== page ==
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Project Compassion 2019 – Thandolwayo’s Story: 100% Determination

11 March 2019
Thandolwayo at Msuna Primary School in Msuna Hills, Zimbabwe. Image: Richard Wainwright/Caritas Australia.

 

For each of the six weeks of Lent, the Diocese of Parramatta is sharing one of Caritas Australia’s feature stories of lives changed through support and empowerment programs.

FIRST SUNDAY OF LENT – 10 March, 2019

Thandolwayo – Zimbabwe

The future does have a name… and its name is hope – Pope Francis

100% Determination 

 

Life in her village in north-western Zimbabwe, wasn’t easy for 12 year old Thandolwayo. Every morning she’d walk seven kilometres and risk being attacked by crocodiles as she collected clean water for her grandparents and family. Exhausted from hours fetching and carrying water, she’d then start her day at school.

Thandolwayo’s hope to be a nurse seemed almost impossible to realise, until Caritas Hwange helped the village install a solar-powered water system. It’s bringing new opportunities, new hope – and a chance for Thandolwayo to concentrate on her education and her future.

Thandolwayo lives with her grandparents and other members of her family in a village of 500 people in the Hwange district of north-western Zimbabwe.

Her father left several years ago and her mother lives in a town 90 kilometres away where she works as a casual labourer. Her older sister also moved away to attend secondary school. Thandolwayo attends the local school which has just 35 students and two teachers.

Thandolwayo’s grandparents make a living by selling pearl millet bran to fishermen and farmers for animal feed. They also sell chickens – but the income it brings isn’t enough to support the family.

Around 72 percent of Zimbabwe’s population is living below the poverty line. Thandolwayo’s community is also plagued by ongoing droughts, food and water scarcity and poor sanitation.

Every morning before school, Thandolwayo used to walk 3.5 kilometres with the other women and girls to the Gwayi River and back again. Carrying a 5 litre container, she would traverse a rocky, mountainous path to collect water for her family and her teacher.

“Then when we got to the river, we were afraid of being attacked by crocodiles,” Thandolwayo says. “I went to school tired after collecting water and my performance at school was low.”

In 2017, Caritas Australia partnered with Caritas Hwange to help the community to install two solar-powered pumps to draw the water up from the river, as well as two 10,000 litre storage tanks.

Community participation in the project was overwhelming. Both men and women helped by digging and carrying stones, and water tanks. Thandolwayo’s grandmother also joined other villagers in participating in Caritas assisted training in health and hygiene skills.

Thanks to Caritas’ support, water is now on tap in the village – benefitting the whole community.

“Life has really changed as a result of the tap because now I can bathe every day,” says Thandolwayo. “We can wash our plates and clothes regularly. I now go to school feeling fresh. The distance to collect water for the family has been drastically reduced. We now drink clean, safe water and diseases are no longer affecting us”. Village health workers say that water-borne diseases have halved, and people in the village are living longer.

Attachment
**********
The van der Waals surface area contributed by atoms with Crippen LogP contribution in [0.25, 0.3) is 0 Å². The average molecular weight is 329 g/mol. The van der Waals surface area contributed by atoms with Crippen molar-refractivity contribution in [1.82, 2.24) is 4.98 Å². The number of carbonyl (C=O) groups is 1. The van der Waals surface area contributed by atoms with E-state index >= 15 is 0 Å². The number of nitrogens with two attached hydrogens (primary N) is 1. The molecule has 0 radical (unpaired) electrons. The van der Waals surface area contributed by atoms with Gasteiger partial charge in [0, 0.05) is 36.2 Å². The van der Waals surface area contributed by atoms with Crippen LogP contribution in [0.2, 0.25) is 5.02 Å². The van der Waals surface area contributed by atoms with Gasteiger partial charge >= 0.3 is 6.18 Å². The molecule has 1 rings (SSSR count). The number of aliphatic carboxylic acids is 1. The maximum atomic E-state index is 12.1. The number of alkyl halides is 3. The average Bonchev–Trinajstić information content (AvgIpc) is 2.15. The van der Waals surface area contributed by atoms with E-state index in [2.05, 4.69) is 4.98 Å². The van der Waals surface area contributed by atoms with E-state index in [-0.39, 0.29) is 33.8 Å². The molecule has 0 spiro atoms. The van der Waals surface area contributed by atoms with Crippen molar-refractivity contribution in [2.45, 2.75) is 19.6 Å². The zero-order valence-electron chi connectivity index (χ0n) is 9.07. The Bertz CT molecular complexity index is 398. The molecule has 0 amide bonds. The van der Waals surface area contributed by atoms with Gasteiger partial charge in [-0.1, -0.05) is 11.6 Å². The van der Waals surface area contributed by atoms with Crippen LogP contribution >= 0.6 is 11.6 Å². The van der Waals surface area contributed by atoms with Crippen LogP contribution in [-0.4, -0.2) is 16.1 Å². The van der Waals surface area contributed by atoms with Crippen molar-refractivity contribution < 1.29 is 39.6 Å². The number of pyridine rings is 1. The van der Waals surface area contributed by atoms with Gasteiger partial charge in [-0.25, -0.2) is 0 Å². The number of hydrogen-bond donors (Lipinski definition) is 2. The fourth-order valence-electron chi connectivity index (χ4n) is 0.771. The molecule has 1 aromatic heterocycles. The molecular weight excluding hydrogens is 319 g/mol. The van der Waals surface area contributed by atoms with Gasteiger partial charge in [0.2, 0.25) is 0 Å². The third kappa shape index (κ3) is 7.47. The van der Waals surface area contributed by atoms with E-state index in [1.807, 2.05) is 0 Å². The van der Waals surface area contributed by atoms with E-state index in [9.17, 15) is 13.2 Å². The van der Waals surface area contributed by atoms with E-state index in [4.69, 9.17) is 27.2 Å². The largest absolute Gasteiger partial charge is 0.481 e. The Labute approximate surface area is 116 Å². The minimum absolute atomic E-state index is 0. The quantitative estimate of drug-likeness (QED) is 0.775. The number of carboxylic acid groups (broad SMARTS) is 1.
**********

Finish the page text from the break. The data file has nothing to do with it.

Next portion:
There is also a new feeling of hope and positive change in the village. The plentiful water supply has triggered a series of new ventures. Water is being used to mould bricks for building houses and to pound maize to sell. Plans are underway to establish a community garden and a fish pond, to generate an income to assist with school fees.

“I’m so proud that tap water has been brought to this community during my lifetime,” says Thandolwayo’s grandmother, Regina. “We now have enough time and energy to do other work to make life better. Thandolwayo can eat three meals a day and she can concentrate much better at school. We hope she will excel and get a good job and take care of her family.”

“Thandolwayo is one of the school’s most hardworking and intelligent students. She has a bright future,” her teacher, Marvellous, says. “We hope the children’s studies will improve and that they’ll achieve their goals. And we hope that more qualified teachers will be willing to teach at the school.”

There are also hopes that the new, reliable water source will draw more families back to the village. School attendance has already increased and there are plans for a secondary school.

“The dignity of the community has been restored,” says Super Dube, Caritas Hwange’s Diocesan Coordinator. “People no longer have to worry about collecting a basic thing like water which is a human right. The project has certainly brought hope to the village,” he says.

“Hope is important because it makes me work harder so that I achieve what I want to be when I grow up. I want to live a good life in the future,” Thandolwayo says.

“Thank you very much for saving our lives because water is life,” her grandmother says.

Your donation can help to transform the lives of children like Thandolwayo.

To donate to Project Compassion, visit Caritas Australia’s website, www.caritas.org.au/projectcompassion or call 1800 024 413.

With thanks to Caritas Australia.

 

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